5 questions to ask when transitioning from medtech product development to manufacturing

Touring a contract manufacturer’s clean rooms and other spaces will help you pick the right partner. [Photo courtesy of HS Design]

Choosing a contract design or manufacturing partner is the beginning of a long, two-way relationship.

Tor Alden, HS Design

No matter what type of medical product you are designing, at one point you will be faced with deciding which design house or contract manufacturer is right for you. OEMs though highly funded startups all face the same issues when preparing to transition from design to manufacturing.

The design-through-manufacturing cycle is getting quicker. On average, the typical product development launch is two years from concept to regulatory approval. This two-year period may initially seem like a long duration, and you might not feel an urgent need to engage a medical solution partner, letting the selection decision wait until the development cycle matures…

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U.K. private equity firm buys out SteriPack

SteriPack announced that United Kingdom-based private equity firm Inflexion Private Equity Partners led a buyout of the company.

According to a news release, the strategic partnership poises SteriPack — which provides holistic and integrated product life-cycle management services — for accelerated growth, geographical expansion and an enhanced service offering to better support current and future customers.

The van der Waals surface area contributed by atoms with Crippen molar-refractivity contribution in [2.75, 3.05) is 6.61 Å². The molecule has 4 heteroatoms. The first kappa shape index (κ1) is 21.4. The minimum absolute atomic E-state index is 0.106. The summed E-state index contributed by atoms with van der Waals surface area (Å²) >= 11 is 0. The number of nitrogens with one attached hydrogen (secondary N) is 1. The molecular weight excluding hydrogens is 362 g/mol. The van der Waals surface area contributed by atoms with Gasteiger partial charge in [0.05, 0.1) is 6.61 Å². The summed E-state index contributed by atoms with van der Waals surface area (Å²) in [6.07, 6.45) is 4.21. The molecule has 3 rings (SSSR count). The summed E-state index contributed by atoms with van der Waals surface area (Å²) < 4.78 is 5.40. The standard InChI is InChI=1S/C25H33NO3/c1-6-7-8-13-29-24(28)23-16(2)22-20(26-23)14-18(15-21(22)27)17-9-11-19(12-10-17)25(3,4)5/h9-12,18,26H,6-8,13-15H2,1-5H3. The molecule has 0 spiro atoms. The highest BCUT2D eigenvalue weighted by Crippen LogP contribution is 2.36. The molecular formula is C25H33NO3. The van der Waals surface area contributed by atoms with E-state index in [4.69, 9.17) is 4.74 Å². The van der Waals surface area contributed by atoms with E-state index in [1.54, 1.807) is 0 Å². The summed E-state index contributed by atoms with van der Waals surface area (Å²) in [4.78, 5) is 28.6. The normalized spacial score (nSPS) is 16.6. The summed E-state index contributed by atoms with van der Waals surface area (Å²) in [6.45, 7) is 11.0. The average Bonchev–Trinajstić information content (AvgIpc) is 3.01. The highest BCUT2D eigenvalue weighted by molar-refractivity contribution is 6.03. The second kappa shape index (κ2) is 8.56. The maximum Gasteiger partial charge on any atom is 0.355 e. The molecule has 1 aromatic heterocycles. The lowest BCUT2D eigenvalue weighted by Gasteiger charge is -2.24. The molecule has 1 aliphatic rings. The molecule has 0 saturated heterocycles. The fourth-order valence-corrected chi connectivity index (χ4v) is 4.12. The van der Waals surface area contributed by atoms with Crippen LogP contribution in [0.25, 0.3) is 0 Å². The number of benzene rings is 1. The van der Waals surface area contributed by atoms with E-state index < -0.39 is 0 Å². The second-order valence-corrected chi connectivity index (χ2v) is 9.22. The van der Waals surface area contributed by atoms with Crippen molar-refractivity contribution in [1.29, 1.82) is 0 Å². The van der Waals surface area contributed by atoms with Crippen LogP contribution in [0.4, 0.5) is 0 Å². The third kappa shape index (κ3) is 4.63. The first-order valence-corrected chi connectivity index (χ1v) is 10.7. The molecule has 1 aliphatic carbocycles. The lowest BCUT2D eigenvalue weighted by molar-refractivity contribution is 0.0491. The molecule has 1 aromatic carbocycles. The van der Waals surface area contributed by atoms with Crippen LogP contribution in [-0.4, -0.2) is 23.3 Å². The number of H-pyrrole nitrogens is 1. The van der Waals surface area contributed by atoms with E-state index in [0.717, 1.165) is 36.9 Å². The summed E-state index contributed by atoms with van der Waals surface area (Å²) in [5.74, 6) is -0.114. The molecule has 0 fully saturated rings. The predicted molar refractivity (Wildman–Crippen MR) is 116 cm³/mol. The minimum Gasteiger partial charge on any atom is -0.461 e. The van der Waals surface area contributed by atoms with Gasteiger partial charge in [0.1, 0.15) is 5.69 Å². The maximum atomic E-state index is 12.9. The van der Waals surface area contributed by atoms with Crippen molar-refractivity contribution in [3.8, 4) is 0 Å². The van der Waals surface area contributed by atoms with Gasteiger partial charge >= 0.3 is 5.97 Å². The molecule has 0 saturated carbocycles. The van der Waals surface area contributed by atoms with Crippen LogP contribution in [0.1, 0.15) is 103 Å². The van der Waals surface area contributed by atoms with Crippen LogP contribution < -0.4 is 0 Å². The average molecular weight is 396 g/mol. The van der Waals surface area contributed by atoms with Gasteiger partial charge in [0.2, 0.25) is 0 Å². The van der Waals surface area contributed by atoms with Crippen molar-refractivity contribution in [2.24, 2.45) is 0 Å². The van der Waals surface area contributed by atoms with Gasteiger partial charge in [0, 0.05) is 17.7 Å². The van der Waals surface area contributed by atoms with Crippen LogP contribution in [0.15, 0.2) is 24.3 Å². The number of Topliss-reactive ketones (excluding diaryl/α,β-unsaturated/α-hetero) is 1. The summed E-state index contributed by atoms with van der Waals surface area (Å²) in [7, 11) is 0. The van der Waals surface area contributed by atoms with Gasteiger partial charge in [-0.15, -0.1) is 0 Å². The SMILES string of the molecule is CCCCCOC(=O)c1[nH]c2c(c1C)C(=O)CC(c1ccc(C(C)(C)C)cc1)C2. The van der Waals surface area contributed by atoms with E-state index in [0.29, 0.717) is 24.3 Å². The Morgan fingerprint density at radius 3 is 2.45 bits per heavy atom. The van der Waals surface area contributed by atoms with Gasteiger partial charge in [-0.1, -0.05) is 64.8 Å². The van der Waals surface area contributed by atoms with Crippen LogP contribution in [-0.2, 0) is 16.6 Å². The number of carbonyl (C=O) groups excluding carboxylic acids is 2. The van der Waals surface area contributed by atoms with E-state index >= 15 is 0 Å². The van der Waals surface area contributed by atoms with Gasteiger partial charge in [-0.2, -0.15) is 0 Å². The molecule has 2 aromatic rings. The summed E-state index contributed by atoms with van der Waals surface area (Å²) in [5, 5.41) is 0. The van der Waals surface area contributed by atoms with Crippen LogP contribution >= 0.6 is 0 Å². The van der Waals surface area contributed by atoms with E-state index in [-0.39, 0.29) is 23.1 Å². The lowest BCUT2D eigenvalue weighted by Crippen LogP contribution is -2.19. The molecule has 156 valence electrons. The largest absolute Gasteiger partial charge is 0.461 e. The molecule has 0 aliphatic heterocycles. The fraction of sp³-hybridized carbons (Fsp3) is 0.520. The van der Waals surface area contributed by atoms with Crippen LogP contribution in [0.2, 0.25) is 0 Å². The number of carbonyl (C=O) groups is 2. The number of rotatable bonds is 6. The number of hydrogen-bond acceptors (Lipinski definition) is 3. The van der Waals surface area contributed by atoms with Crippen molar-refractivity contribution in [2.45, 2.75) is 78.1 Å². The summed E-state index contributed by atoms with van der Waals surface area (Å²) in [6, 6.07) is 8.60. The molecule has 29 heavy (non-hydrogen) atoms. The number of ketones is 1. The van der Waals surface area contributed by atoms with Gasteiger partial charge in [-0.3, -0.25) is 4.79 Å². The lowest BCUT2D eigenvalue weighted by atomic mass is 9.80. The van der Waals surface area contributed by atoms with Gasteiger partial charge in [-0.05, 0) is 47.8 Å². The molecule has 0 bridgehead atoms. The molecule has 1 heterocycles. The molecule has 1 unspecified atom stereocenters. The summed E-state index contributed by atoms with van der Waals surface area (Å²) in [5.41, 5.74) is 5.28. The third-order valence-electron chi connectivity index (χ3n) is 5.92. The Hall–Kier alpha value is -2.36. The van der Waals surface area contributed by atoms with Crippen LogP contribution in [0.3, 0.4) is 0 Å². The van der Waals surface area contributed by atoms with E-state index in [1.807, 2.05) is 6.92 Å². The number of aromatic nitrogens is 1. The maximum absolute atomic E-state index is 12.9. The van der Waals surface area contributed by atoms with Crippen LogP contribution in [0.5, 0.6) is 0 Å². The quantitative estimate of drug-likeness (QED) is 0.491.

Funding from the buyout will support the business’ efforts to scale globally as it benefits from market growth and further international expansion opportunities. The company added that it is well placed to undertake further acquisitions with the support of Inflexion.

Florencia Kassai, partner and head of Inflexion’s buyout fund, said in the release that SteriPack is an “extremely successful niche market player” and the company is excited to bring its experience to help management accelerate growth.

“We’re very prou…

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Does your human factors drive design, or does your design drive human factors?

A solid commitment to human factors in the design process can be critical to a medical device’s success.

MaryBeth Privitera, HS Design, a SteriPack company

[Image from Pixabay]

In some early education circles, there is a philosophy that one can learn from testing. If you want a child to know vocabulary words, you can have them briefly study, then give them a quiz, show them what they missed and do the quiz again — all in hopes for a better score without a concerted effort towards improvement. In medical devices, some may approach human factors as simply a test to meet a regulatory imperative. It’s a test that must get done but not one that truly informs design. The testing becomes the focus, the driving force viewed as another task rather than a powerful tool.

Ultimately it is the device design that matters. Through innovative technology design, we have new opportunities to advance clinical c…

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